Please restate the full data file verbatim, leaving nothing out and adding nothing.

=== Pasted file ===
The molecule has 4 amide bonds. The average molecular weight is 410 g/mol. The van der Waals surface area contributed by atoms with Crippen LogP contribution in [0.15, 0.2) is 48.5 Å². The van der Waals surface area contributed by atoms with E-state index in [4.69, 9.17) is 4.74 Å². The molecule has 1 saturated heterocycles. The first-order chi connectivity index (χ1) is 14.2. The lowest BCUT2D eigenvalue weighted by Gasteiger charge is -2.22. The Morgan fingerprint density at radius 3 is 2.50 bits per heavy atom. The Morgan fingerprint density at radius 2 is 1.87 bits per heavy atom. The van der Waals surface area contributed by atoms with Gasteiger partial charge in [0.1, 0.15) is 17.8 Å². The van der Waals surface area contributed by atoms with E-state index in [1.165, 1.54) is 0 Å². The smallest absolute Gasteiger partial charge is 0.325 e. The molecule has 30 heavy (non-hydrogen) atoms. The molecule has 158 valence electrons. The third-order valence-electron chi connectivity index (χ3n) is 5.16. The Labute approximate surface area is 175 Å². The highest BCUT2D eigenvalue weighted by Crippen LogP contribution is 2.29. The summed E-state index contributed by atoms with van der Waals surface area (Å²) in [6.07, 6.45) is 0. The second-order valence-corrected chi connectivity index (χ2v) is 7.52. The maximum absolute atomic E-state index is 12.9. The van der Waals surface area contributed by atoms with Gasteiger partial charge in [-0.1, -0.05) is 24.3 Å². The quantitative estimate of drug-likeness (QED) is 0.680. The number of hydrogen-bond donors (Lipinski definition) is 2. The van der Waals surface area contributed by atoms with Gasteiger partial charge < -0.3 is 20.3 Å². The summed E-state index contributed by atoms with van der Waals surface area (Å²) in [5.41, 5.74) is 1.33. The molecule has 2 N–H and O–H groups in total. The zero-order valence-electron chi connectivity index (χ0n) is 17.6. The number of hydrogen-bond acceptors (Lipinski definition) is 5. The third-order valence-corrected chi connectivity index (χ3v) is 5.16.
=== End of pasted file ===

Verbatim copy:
The molecule has 4 amide bonds. The average molecular weight is 410 g/mol. The van der Waals surface area contributed by atoms with Crippen LogP contribution in [0.15, 0.2) is 48.5 Å². The van der Waals surface area contributed by atoms with E-state index in [4.69, 9.17) is 4.74 Å². The molecule has 1 saturated heterocycles. The first-order chi connectivity index (χ1) is 14.2. The lowest BCUT2D eigenvalue weighted by Gasteiger charge is -2.22. The Morgan fingerprint density at radius 3 is 2.50 bits per heavy atom. The Morgan fingerprint density at radius 2 is 1.87 bits per heavy atom. The van der Waals surface area contributed by atoms with Gasteiger partial charge in [0.1, 0.15) is 17.8 Å². The van der Waals surface area contributed by atoms with E-state index in [1.165, 1.54) is 0 Å². The smallest absolute Gasteiger partial charge is 0.325 e. The molecule has 30 heavy (non-hydrogen) atoms. The molecule has 158 valence electrons. The third-order valence-electron chi connectivity index (χ3n) is 5.16. The Labute approximate surface area is 175 Å². The highest BCUT2D eigenvalue weighted by Crippen LogP contribution is 2.29. The summed E-state index contributed by atoms with van der Waals surface area (Å²) in [6.07, 6.45) is 0. The second-order valence-corrected chi connectivity index (χ2v) is 7.52. The maximum absolute atomic E-state index is 12.9. The van der Waals surface area contributed by atoms with Gasteiger partial charge in [-0.1, -0.05) is 24.3 Å². The quantitative estimate of drug-likeness (QED) is 0.680. The number of hydrogen-bond donors (Lipinski definition) is 2. The van der Waals surface area contributed by atoms with Gasteiger partial charge < -0.3 is 20.3 Å². The summed E-state index contributed by atoms with van der Waals surface area (Å²) in [5.41, 5.74) is 1.33. The molecule has 2 N–H and O–H groups in total. The zero-order valence-electron chi connectivity index (χ0n) is 17.6. The number of hydrogen-bond acceptors (Lipinski definition) is 5. The third-order valence-corrected chi connectivity index (χ3v) is 5.16.